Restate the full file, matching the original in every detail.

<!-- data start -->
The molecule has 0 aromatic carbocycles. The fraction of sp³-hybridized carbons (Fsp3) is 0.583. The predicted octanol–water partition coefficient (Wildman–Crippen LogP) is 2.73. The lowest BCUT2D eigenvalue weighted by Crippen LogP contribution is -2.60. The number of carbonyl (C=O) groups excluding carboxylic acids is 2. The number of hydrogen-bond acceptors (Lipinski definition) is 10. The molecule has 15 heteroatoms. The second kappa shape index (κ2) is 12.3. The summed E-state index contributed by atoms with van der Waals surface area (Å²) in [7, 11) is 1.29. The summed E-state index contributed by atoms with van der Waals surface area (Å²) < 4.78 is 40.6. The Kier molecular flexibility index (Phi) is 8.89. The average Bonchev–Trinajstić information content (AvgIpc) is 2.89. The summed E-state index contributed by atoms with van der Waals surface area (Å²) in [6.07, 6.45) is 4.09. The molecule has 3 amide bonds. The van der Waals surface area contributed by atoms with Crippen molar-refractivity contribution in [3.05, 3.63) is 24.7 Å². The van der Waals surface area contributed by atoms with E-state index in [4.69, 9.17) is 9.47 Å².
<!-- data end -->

The molecule has 0 aromatic carbocycles. The fraction of sp³-hybridized carbons (Fsp3) is 0.583. The predicted octanol–water partition coefficient (Wildman–Crippen LogP) is 2.73. The lowest BCUT2D eigenvalue weighted by Crippen LogP contribution is -2.60. The number of carbonyl (C=O) groups excluding carboxylic acids is 2. The number of hydrogen-bond acceptors (Lipinski definition) is 10. The molecule has 15 heteroatoms. The second kappa shape index (κ2) is 12.3. The summed E-state index contributed by atoms with van der Waals surface area (Å²) in [7, 11) is 1.29. The summed E-state index contributed by atoms with van der Waals surface area (Å²) < 4.78 is 40.6. The Kier molecular flexibility index (Phi) is 8.89. The average Bonchev–Trinajstić information content (AvgIpc) is 2.89. The summed E-state index contributed by atoms with van der Waals surface area (Å²) in [6.07, 6.45) is 4.09. The molecule has 3 amide bonds. The van der Waals surface area contributed by atoms with Crippen molar-refractivity contribution in [3.05, 3.63) is 24.7 Å². The van der Waals surface area contributed by atoms with E-state index in [4.69, 9.17) is 9.47 Å².